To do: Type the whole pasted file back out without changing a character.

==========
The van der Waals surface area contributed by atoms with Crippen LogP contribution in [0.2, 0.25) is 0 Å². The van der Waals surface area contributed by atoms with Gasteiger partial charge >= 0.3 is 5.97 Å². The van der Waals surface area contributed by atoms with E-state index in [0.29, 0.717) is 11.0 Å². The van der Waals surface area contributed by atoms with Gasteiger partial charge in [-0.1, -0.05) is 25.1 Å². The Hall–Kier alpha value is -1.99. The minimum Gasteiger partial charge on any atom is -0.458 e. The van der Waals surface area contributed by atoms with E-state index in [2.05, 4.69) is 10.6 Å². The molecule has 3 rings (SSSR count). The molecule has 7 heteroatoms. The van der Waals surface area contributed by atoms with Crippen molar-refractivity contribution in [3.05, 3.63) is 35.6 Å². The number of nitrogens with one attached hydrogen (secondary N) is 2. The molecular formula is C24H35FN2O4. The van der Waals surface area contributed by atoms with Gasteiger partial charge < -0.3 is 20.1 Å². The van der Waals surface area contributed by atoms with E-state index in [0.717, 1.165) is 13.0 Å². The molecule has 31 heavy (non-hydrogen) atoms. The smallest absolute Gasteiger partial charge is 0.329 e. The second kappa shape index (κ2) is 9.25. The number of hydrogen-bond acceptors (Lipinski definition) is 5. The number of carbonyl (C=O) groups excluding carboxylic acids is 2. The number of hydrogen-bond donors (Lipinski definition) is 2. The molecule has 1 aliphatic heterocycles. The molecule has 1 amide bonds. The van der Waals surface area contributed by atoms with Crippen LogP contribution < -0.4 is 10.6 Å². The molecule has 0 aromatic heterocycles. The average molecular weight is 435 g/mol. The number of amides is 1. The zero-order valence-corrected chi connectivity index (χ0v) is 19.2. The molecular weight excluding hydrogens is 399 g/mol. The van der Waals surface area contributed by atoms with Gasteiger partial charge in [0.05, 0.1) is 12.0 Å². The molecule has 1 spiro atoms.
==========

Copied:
The van der Waals surface area contributed by atoms with Crippen LogP contribution in [0.2, 0.25) is 0 Å². The van der Waals surface area contributed by atoms with Gasteiger partial charge >= 0.3 is 5.97 Å². The van der Waals surface area contributed by atoms with E-state index in [0.29, 0.717) is 11.0 Å². The van der Waals surface area contributed by atoms with Gasteiger partial charge in [-0.1, -0.05) is 25.1 Å². The Hall–Kier alpha value is -1.99. The minimum Gasteiger partial charge on any atom is -0.458 e. The van der Waals surface area contributed by atoms with E-state index in [2.05, 4.69) is 10.6 Å². The molecule has 3 rings (SSSR count). The molecule has 7 heteroatoms. The van der Waals surface area contributed by atoms with Crippen molar-refractivity contribution in [3.05, 3.63) is 35.6 Å². The number of nitrogens with one attached hydrogen (secondary N) is 2. The molecular formula is C24H35FN2O4. The van der Waals surface area contributed by atoms with Gasteiger partial charge < -0.3 is 20.1 Å². The van der Waals surface area contributed by atoms with E-state index in [0.717, 1.165) is 13.0 Å². The molecule has 31 heavy (non-hydrogen) atoms. The smallest absolute Gasteiger partial charge is 0.329 e. The second kappa shape index (κ2) is 9.25. The number of hydrogen-bond acceptors (Lipinski definition) is 5. The number of carbonyl (C=O) groups excluding carboxylic acids is 2. The number of hydrogen-bond donors (Lipinski definition) is 2. The molecule has 1 aliphatic heterocycles. The molecule has 1 amide bonds. The van der Waals surface area contributed by atoms with Crippen LogP contribution < -0.4 is 10.6 Å². The molecule has 0 aromatic heterocycles. The average molecular weight is 435 g/mol. The number of amides is 1. The zero-order valence-corrected chi connectivity index (χ0v) is 19.2. The molecular weight excluding hydrogens is 399 g/mol. The van der Waals surface area contributed by atoms with Gasteiger partial charge in [0.05, 0.1) is 12.0 Å². The molecule has 1 spiro atoms.